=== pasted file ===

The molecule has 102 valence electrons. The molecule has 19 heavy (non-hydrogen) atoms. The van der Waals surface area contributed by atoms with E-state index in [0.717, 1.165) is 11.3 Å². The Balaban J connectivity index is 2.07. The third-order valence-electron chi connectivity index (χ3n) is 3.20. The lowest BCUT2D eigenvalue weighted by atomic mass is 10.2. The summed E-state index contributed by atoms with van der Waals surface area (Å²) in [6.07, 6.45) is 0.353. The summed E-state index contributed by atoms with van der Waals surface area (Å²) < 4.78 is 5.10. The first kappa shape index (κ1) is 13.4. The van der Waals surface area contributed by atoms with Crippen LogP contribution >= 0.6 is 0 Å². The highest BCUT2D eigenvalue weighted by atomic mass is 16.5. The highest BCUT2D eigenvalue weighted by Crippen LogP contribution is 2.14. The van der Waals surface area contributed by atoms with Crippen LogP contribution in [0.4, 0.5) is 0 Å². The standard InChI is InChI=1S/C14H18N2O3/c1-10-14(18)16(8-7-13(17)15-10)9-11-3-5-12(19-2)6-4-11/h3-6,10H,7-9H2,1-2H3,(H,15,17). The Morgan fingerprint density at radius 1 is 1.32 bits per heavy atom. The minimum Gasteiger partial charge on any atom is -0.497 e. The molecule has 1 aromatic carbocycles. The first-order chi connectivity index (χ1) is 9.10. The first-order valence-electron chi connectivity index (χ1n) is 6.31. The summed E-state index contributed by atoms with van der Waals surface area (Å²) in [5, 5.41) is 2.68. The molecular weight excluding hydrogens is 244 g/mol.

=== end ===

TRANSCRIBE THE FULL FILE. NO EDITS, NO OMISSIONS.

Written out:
The molecule has 102 valence electrons. The molecule has 19 heavy (non-hydrogen) atoms. The van der Waals surface area contributed by atoms with E-state index in [0.717, 1.165) is 11.3 Å². The Balaban J connectivity index is 2.07. The third-order valence-electron chi connectivity index (χ3n) is 3.20. The lowest BCUT2D eigenvalue weighted by atomic mass is 10.2. The summed E-state index contributed by atoms with van der Waals surface area (Å²) in [6.07, 6.45) is 0.353. The summed E-state index contributed by atoms with van der Waals surface area (Å²) < 4.78 is 5.10. The first kappa shape index (κ1) is 13.4. The van der Waals surface area contributed by atoms with Crippen LogP contribution >= 0.6 is 0 Å². The highest BCUT2D eigenvalue weighted by atomic mass is 16.5. The highest BCUT2D eigenvalue weighted by Crippen LogP contribution is 2.14. The van der Waals surface area contributed by atoms with Crippen LogP contribution in [0.4, 0.5) is 0 Å². The standard InChI is InChI=1S/C14H18N2O3/c1-10-14(18)16(8-7-13(17)15-10)9-11-3-5-12(19-2)6-4-11/h3-6,10H,7-9H2,1-2H3,(H,15,17). The Morgan fingerprint density at radius 1 is 1.32 bits per heavy atom. The minimum Gasteiger partial charge on any atom is -0.497 e. The molecule has 1 aromatic carbocycles. The first-order chi connectivity index (χ1) is 9.10. The first-order valence-electron chi connectivity index (χ1n) is 6.31. The summed E-state index contributed by atoms with van der Waals surface area (Å²) in [5, 5.41) is 2.68. The molecular weight excluding hydrogens is 244 g/mol.